Democrats Do Not Need a Unifying Message to Win Mid-Term Elections

Delineating a national agenda and requiring each candidate to follow is not the best way for the Democrats to take control of the U.S. Congress in 2018. After a political party loses the White House, voices call for the party to effectuate a message that each member running for election or re-election is requested to repeat to his/her voters. The Democratic Party is currently in that mode. U.S. House Democratic Caucus Chairman Joe Crowley of New York recently told the Associated Press: “The message is being worked on. We’re doing everything we can to simplify it, but at the same time provide the meat behind it as well.”

However, in a system with just two dominant political parties, it is sagacious for the party high command to instruct each candidate to establish a message that puts them in the mainstream of their respective electorates.

Ideological purists who derisively brand any independent-minded party member as a RINO (Republican in name only) or DINO (Democrat in name only), work assiduously to get the most ideologically unadulterated Congressional nominees to run even in parts of the country where only a moderate can win. Sometimes, the ideological candidate upsets the apple cart and wins the nomination. However, it is often the case that the candidate will suffer an ignominious defeat in the General Election.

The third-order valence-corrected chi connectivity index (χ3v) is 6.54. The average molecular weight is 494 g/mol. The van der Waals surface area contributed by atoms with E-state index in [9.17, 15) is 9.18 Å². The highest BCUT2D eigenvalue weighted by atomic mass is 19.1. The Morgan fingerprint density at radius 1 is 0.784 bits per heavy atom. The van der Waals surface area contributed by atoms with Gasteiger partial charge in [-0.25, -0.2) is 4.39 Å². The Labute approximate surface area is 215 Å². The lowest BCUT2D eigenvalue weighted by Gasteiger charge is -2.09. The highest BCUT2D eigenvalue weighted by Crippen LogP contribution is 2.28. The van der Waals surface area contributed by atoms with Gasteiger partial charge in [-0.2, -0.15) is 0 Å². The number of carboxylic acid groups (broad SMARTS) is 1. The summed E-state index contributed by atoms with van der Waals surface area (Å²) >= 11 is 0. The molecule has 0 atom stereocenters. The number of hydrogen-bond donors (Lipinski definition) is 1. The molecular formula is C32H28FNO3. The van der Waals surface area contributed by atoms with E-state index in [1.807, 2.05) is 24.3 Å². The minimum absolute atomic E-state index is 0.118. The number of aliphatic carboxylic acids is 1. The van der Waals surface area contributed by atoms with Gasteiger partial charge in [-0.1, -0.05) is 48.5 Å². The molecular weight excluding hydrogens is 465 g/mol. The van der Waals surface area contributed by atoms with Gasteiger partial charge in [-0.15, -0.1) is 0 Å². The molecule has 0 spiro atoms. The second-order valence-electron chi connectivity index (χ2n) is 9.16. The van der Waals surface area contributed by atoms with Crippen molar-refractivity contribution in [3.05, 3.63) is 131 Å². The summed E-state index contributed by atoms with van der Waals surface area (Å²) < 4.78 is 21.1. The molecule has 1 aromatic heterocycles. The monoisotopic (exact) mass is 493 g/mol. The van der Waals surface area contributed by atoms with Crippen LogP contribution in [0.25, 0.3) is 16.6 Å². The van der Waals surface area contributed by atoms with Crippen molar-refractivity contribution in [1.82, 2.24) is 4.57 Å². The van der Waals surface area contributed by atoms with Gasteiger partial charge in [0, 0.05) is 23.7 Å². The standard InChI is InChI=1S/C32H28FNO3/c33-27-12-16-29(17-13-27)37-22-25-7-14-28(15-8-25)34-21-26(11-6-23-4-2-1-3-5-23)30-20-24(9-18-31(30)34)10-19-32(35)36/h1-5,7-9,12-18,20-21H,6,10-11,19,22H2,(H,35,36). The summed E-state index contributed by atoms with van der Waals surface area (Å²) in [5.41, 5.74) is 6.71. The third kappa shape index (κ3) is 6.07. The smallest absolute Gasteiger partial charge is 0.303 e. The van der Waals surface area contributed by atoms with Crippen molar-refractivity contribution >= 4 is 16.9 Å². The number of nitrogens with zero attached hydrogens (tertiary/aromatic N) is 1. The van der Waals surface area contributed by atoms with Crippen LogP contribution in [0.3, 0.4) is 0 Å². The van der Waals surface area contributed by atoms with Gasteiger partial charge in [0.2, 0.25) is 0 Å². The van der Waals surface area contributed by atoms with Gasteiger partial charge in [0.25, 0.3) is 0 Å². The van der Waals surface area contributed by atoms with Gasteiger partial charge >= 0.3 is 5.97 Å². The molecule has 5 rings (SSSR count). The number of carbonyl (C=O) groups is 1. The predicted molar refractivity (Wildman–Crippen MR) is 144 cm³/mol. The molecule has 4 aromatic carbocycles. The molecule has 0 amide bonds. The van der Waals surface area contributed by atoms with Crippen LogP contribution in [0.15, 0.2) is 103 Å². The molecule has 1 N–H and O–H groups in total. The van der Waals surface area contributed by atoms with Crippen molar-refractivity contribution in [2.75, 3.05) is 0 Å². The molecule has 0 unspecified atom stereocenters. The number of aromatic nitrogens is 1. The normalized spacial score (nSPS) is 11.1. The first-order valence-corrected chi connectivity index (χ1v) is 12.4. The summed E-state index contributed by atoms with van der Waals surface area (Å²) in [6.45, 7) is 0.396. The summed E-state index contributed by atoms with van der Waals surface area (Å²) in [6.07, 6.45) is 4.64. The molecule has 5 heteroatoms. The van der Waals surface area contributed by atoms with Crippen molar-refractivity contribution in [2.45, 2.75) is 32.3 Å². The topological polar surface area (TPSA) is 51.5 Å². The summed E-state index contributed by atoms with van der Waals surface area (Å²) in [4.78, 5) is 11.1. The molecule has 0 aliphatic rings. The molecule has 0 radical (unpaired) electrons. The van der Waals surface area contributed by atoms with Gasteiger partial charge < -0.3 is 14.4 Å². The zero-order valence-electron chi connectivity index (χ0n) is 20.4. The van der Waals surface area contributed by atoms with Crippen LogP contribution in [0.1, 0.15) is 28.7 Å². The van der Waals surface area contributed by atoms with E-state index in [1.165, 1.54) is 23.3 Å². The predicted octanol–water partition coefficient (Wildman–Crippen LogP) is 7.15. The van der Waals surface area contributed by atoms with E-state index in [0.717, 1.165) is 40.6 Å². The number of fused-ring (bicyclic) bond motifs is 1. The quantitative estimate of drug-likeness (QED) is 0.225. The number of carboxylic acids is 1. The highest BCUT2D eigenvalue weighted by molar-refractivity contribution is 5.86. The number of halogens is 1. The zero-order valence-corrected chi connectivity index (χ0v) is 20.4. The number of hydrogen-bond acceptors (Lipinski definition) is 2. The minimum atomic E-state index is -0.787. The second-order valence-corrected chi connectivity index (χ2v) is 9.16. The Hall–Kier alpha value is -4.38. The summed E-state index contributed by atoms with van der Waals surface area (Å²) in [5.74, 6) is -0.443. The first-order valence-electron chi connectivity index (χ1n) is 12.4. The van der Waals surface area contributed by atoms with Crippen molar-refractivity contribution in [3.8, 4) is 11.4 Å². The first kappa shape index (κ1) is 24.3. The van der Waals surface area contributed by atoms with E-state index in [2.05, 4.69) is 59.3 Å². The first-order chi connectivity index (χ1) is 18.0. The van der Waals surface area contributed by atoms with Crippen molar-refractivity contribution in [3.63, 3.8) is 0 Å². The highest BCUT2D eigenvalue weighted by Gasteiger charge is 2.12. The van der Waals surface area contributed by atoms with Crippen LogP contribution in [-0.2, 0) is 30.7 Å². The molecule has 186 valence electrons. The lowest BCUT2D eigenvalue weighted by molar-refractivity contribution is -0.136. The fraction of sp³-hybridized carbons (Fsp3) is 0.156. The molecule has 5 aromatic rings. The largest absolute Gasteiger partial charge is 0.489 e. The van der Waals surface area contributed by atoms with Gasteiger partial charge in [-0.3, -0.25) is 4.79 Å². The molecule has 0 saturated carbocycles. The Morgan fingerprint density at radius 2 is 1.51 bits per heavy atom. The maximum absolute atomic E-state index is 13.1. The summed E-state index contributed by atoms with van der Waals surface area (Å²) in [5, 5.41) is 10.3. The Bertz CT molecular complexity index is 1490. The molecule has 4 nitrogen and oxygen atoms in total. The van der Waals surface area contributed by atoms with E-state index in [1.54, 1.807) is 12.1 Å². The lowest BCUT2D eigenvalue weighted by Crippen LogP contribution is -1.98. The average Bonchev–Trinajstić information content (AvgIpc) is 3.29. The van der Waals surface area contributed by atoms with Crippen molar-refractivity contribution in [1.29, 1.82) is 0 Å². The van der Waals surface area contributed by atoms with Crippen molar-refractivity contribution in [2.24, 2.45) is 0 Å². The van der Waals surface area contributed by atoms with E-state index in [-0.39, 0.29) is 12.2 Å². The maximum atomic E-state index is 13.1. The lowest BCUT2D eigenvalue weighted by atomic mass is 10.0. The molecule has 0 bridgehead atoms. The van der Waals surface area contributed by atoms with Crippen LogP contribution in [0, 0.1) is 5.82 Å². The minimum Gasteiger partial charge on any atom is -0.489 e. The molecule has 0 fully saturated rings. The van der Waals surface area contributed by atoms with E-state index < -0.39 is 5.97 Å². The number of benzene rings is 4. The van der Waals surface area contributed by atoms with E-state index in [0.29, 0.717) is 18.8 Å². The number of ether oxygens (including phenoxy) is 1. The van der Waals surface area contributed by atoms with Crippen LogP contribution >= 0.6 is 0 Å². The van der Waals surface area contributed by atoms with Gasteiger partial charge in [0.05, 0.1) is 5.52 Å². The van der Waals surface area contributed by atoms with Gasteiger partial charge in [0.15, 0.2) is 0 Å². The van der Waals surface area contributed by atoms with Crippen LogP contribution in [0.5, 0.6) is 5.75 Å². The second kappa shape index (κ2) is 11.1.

We see this phenomenon at the Presidential level. In 1964, conservatives disaffected by the influence of the moderates and liberals, rebelled against more moderate candidates and supported rock-rib conservative Barry Goldwater. In the General Election, Goldwater made few overtures to win-over moderate voters, instead declaring: “Let me remind you that extremism in the Defense of liberty is no vice. And let me remind you also that moderation in the pursuit of justice is no virtue.” Goldwater lost in an electoral landslide. He won only one state outside of the Deep South, his home state of Arizona. Four years later, the party nominated the moderate former Vice President Richard M. Nixon and won the White House.

Contrariwise, in 1972, the “new left” rallied behind the candidacy of liberal U.S. Senator George McGovern. McGovern, once a 200-1 long shot, defeated more moderate candidates and garnered the Democratic nomination. Like Goldwater, McGovern made no attempts to moderate his message. Consequently, he won only the District of Columbia and Massachusetts. Four years later, the party begrudgingly nominated the moderate former Georgia Governor Jimmy Carter and won.